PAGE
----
On Sunday, October 28, I preached at St. Matthew’s Episcopal Church in Goffstown, NH. Many denominations call this day “Reformation Sunday,” is it is immediately before the anniversary of Martin Luther’s publication of the 95 Theses on October 31, 1517.
This sermon proclaims the Gospel found in Mark 10:46-52 (the healing of the blind beggar Bartimaeus) in the light of the reformation of the institutional church and the reformation of our selves, bringing our faith and our actions into alignment. This is possible through the grace of Jesus, whose divinity and sinlessness mean that he was the only one never in need of such reformation.
The reading of Mark 10:46-52 begins at the 20:41 mark and the sermon follows immediately after that:
On the Sunday closest to August 20, St. James Episcopal Church in Keene remembers the life and witness of Jonathan Myrick Daniels. He was a member of that congregation who went to study for ministry at Episcopal Theological School in Cambridge. In 1965, he responded to Martin Luther King’s call for clergy of all faiths to travel to Selma, Alabama and support the civil rights movement. Daniels did this, working to integrate the Episcopal parish of St. Paul’s in Selma.
In his work for integration and for voting rights, he was arrested with several others for organizing a demonstration against segregated stores. Following his release from jail, he and a young black woman named Ruby Sales tried to enter the nearby Cash Market to buy some sodas. There they were confronted by a white man named Tom Coleman who met them with a shotgun. Coleman shot Jonathan Daniels, who died instantly.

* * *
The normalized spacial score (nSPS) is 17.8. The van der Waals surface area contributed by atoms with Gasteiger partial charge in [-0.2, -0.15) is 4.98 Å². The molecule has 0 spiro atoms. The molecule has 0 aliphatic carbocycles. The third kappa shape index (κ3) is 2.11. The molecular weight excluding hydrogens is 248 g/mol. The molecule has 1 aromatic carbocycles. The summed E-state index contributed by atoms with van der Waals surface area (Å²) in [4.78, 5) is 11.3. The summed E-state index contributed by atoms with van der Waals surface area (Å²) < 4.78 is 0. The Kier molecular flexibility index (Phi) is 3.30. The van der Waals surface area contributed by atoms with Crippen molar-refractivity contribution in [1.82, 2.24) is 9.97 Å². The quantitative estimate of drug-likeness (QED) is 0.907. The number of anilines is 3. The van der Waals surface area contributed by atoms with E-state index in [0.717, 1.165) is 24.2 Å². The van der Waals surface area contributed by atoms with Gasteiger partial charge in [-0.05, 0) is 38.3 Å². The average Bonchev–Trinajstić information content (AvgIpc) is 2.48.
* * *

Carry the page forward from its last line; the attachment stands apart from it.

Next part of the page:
Daniels is often hailed as a modern martyr for Christian faith, alongside Martin Luther King, Dietrich Bonhoeffer and Maximilian Kolbe.
Rev. Jason Wells, our executive director, was invited to preach at this year’s Jonathan Daniels celebration in Keene on Sunday, August 19. Here are some of the prayers and the sermon used in that service:
A homily reflecting on Saint Paul’s image of the Church as the “Body of Christ.” Jason includes reflection on modern knowledge about the human body and connects it to parish life as Members of Christ’s Body.
Even now the ax lies at the root of the trees. Therefore every tree that does not produce good fruit will be cut down and thrown into the fire.Luke 3:9
In contrast, the fruit of the Spirit is love, joy, peace, patience, kindness, generosity, faithfulness, gentleness, self-control. Against such there is no law. Galatians 5:22-23
Then the angel showed me the river of the water of life, bright as crystal, flowing from the throne of God and of the Lamb through the middle of the street of the city. On either side of the river is the tree of life with its twelve kinds of fruit, producing its fruit each month; and the leaves of the tree are for the healing of the nations.Revelation 22:1-2
Verses quoted in my December 6 homily on Luke 3:1-6
“Do not be afraid, Zechariah, because your prayer has been heard.” Luke 1:13
“Do not be afraid, Mary, for you have found favor with God.” Luke 1:30
“Do not be afraid, [Simon,] from now on you will be catching men.” Luke 5:10
“Do not be afraid, [woman,] just have faith and she will be saved.” Luke 8:50
“Do not be afraid, you are worth more than many sparrows.” Luke 12:7
“Do not be afraid any longer, little flock, for your Father is pleased to give you the kingdom.” Luke 12:32
“Do not be afraid, [shepherds,] for behold, I proclaim to you good news of great joy that will be for all the people. For today in the city of David a savior has been born for you who is Messiah and Lord.” Luke 2:10-11
In 1653, construction began on Holy Trinity Chapel in Leicestershire, England. Sir Robert Shirley wanted to have a Church of England chapel built on his own estate there. What makes this church building so special is the period of history when it was built. In 1653, Oliver Cromwell had just begun his Protectorate. Under his leadership King Charles I and Archbishop William Laud were beheaded and many loyal to Charles or the Church of England fled for their lives in Scotland or Europe.
During this dangerous time, Anglican churches were demolished and turned to buildings for Puritan worship. However much we see our world changing, it’s hard to imagine living in a world where basic foundations are overturned, like the existence of a Supreme Court. Or to see the government literally tearing down churches of those who opposed its regime. Continue reading “A Homily on the Centenary of Grace Church’s Dedication”